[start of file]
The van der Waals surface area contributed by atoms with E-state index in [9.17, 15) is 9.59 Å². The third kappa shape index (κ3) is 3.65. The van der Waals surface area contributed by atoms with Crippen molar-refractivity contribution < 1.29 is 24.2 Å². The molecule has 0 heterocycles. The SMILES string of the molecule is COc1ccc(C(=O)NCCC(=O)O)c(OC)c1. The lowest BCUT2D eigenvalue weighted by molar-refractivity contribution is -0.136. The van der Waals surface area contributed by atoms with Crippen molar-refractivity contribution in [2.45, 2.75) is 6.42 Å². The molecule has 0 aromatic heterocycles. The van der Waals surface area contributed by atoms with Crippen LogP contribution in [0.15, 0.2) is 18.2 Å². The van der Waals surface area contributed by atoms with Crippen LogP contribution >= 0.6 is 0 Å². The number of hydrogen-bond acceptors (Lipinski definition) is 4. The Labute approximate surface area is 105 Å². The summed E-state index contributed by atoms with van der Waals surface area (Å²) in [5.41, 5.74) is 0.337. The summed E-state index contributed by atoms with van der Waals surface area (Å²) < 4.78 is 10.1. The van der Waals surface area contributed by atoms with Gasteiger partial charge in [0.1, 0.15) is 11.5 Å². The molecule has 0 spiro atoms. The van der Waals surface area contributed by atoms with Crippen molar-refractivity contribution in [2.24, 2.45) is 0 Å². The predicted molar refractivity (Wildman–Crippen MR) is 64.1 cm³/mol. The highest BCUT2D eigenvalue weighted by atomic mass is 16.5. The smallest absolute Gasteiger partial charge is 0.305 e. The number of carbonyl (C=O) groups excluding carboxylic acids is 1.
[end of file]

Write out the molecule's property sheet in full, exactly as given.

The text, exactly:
The van der Waals surface area contributed by atoms with E-state index in [9.17, 15) is 9.59 Å². The third kappa shape index (κ3) is 3.65. The van der Waals surface area contributed by atoms with Crippen molar-refractivity contribution < 1.29 is 24.2 Å². The molecule has 0 heterocycles. The SMILES string of the molecule is COc1ccc(C(=O)NCCC(=O)O)c(OC)c1. The lowest BCUT2D eigenvalue weighted by molar-refractivity contribution is -0.136. The van der Waals surface area contributed by atoms with Crippen molar-refractivity contribution in [2.45, 2.75) is 6.42 Å². The molecule has 0 aromatic heterocycles. The van der Waals surface area contributed by atoms with Crippen LogP contribution in [0.15, 0.2) is 18.2 Å². The van der Waals surface area contributed by atoms with Crippen LogP contribution >= 0.6 is 0 Å². The number of hydrogen-bond acceptors (Lipinski definition) is 4. The Labute approximate surface area is 105 Å². The summed E-state index contributed by atoms with van der Waals surface area (Å²) in [5.41, 5.74) is 0.337. The summed E-state index contributed by atoms with van der Waals surface area (Å²) < 4.78 is 10.1. The van der Waals surface area contributed by atoms with Gasteiger partial charge in [0.1, 0.15) is 11.5 Å². The molecule has 0 spiro atoms. The van der Waals surface area contributed by atoms with Crippen molar-refractivity contribution in [2.24, 2.45) is 0 Å². The predicted molar refractivity (Wildman–Crippen MR) is 64.1 cm³/mol. The highest BCUT2D eigenvalue weighted by atomic mass is 16.5. The smallest absolute Gasteiger partial charge is 0.305 e. The number of carbonyl (C=O) groups excluding carboxylic acids is 1.